But does that line make sense here?  For one thing, yes, the father here was convicted of possession of child pornography, but the trial court sentenced him to probation, and while it said he couldn't be near other children, it specifically allowed him to continue his relationship with his daughter.  If the criminal court doesn't think it's appropriate to take away the kid, does relying on the criminal nature of the offense hold sufficient weight to justify taking the kid away notwithstanding the judgment and sentence of the criminal court itself?

And even if the dependency court can "rethink" the judgment of the criminal court, does the line at issue really distinguish between the relevant risks?  Take Person A, who devotes six hours a day and thirty years of his life to amassing and viewing a huge amount of unambiguous child-focused erotica but who insists that he's never touched a child.  Now take Person B, who devotes a similar amount of time to service in the military and as a father and who similarly insists that he's never touched a child, but who nonetheless is found in possession of a cache of child pornography on his computer.

The Court of Appeal says that we can take away the children of Person B since there's a statistical risk that he has or will "progress" to actual child molestation given what we know about him.  Doesn't it seem like the similar statistical risk of actual child molestation for Person A is greater -- indeed, perhaps substantially greater -- than for Person B?  If so, then I'm not sure that the legality/illegality line works.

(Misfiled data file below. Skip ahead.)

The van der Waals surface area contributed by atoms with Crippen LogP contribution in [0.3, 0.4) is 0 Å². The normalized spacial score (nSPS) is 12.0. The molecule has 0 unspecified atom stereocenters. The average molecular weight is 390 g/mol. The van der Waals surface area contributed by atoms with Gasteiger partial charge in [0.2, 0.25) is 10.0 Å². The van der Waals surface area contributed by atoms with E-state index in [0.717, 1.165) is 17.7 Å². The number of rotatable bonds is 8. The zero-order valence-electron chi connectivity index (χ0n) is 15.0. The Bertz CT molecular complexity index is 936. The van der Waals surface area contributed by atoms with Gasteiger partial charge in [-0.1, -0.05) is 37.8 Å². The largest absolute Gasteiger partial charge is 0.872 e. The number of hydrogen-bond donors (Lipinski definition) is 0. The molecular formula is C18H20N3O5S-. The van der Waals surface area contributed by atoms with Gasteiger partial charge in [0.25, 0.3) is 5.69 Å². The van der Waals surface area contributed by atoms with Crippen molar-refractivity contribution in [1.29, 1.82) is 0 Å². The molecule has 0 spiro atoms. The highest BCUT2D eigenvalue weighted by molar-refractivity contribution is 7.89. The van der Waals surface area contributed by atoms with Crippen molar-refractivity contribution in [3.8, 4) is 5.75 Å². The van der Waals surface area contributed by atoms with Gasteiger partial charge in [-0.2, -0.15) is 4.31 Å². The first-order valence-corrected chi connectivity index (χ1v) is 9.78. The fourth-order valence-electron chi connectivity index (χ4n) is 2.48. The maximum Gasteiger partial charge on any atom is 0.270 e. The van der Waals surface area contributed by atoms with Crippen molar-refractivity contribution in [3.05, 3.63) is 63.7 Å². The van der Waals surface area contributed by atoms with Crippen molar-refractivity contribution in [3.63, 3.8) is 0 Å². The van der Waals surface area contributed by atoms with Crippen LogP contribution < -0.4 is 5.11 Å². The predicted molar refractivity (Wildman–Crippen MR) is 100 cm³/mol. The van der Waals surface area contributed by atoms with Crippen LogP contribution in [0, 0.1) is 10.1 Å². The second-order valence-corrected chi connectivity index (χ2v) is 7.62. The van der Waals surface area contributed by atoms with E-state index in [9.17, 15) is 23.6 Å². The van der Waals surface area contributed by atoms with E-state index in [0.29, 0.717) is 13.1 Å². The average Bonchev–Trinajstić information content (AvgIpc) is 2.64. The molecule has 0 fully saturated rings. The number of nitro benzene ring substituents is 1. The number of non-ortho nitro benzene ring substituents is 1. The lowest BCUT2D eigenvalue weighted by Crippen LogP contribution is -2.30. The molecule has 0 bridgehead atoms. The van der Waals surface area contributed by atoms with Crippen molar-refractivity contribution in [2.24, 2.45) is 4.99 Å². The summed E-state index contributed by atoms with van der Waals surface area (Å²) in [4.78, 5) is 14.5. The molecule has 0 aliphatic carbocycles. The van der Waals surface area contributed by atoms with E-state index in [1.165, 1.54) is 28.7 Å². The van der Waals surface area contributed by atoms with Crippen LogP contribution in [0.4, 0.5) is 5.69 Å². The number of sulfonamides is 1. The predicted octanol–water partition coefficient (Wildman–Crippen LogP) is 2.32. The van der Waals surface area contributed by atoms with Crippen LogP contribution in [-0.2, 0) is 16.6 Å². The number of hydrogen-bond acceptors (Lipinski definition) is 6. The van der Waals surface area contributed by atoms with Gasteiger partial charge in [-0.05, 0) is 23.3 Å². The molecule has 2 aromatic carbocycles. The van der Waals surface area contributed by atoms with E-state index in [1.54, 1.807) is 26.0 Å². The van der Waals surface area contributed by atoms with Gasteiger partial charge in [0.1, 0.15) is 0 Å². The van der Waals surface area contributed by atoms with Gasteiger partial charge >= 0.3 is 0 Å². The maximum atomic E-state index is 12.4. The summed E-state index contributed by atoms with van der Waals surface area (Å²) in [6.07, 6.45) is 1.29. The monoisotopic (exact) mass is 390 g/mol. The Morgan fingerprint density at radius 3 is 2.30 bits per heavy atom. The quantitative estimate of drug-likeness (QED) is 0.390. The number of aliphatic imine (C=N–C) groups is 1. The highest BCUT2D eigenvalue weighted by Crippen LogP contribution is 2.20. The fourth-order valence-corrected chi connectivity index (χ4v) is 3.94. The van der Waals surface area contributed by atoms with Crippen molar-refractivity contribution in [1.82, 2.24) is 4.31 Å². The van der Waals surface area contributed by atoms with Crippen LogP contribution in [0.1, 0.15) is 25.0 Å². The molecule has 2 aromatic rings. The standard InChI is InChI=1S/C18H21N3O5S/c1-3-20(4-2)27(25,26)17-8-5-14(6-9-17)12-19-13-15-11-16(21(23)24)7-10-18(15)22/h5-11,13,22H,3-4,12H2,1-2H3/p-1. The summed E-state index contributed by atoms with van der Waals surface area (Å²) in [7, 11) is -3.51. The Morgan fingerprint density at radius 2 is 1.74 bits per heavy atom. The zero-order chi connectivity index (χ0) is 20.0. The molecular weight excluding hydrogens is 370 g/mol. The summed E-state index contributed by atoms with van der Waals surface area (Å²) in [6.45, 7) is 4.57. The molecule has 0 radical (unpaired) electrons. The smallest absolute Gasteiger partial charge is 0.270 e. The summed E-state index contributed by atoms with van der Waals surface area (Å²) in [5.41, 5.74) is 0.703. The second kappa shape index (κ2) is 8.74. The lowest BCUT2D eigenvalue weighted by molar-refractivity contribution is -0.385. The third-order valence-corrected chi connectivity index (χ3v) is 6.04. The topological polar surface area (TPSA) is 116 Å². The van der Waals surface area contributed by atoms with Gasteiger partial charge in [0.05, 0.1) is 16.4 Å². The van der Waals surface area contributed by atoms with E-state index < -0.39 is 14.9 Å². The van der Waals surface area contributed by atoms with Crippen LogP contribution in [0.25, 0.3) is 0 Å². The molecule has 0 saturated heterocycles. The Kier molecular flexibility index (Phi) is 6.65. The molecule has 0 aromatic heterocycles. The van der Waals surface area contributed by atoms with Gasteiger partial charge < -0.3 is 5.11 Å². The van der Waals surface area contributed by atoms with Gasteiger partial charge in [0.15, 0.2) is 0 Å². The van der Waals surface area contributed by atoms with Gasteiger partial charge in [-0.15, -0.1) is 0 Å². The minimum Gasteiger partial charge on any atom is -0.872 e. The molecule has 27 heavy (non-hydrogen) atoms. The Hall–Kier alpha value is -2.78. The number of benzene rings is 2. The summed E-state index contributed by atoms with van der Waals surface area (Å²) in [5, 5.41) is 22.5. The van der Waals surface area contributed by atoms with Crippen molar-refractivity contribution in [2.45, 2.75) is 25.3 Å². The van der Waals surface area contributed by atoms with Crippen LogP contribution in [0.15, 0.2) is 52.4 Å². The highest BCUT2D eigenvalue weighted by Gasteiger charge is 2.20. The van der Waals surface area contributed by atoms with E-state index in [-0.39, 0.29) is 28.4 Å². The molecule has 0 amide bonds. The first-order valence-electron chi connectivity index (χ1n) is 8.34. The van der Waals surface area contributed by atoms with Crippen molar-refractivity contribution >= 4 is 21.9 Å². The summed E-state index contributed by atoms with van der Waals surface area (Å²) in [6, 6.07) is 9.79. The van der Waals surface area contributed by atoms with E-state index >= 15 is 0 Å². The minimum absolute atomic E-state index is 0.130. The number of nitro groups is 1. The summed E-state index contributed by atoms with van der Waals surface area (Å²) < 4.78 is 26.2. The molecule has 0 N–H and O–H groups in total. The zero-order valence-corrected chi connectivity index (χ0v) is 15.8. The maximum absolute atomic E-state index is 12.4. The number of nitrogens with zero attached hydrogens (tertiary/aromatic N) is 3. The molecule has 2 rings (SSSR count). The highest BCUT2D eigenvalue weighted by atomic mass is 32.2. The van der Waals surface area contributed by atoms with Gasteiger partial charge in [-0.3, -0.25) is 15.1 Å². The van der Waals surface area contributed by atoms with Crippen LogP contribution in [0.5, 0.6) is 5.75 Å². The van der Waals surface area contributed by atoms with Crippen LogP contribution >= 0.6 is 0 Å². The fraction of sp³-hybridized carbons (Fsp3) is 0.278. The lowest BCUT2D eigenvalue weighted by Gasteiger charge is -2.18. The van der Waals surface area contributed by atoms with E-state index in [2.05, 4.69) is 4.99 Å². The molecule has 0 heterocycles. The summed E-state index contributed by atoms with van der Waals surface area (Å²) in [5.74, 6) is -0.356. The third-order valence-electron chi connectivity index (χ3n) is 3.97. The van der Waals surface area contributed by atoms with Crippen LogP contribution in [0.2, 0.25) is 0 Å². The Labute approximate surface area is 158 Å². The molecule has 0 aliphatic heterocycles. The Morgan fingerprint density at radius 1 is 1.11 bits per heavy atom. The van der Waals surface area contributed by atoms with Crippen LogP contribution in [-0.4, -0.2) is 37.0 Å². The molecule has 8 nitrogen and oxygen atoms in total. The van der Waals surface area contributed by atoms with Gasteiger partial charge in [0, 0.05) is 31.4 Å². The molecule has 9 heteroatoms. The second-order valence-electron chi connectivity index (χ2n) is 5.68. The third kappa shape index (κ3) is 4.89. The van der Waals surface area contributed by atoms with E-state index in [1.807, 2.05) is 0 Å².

Plus, even if it did, wouldn't it seem weird?  Imagine that you're faced with having to place your daughter in the care of either Person A or B.  Which would you choose?  (And, no, you can't say "neither."  This is a hypothetical, with a point, not the real world.)  That thought experiment forces you to evaluate which one you think has the higher risk of actually being a child molester.  Could I see someone choosing the avid lifelong collector of child erotica as a caretaker?  I guess so.  But I suspect that lots of people would say that even though he at some point has looked at child porn, Lieutenant B is far less likely than Super Creepy A to actually molest a kid.  So if the relevant issue for the dependency court is (as it seems to be) simply the risk of harm, then the criminal/noncriminal distinction doesn't hold weight.  Bringing us back to the central question:  So what's the line?  Can we really take away kids just because there's a statistical correlation between Characteristic X and future child molestation? Even if the other factors we look at, and the individual characteristics at issue, all detract from such a conclusion in the present case?

I can see some people saying:  "I'll figure out that line once I get to it.  For now, I'm taking away the kid of the guy who watches kiddie porn."  Fair enough.  But one of the central point of legal analysis (or philosophical analysis, or even of logical discourse itself) is to make sense of our intuitions.  So if we can't come up with a justification that makes sense for why we treat two situations differently, that fact may be substantial reason to question and perhaps change those intuitions.  Or the results -- legal or otherwise -- that would otherwise flow from those intuitions.

Anyway, the point is that I thought it valuable that this opinion be published.  Maybe it's right.  Maybe it's not.  But it's definitely worth thinking about at some length.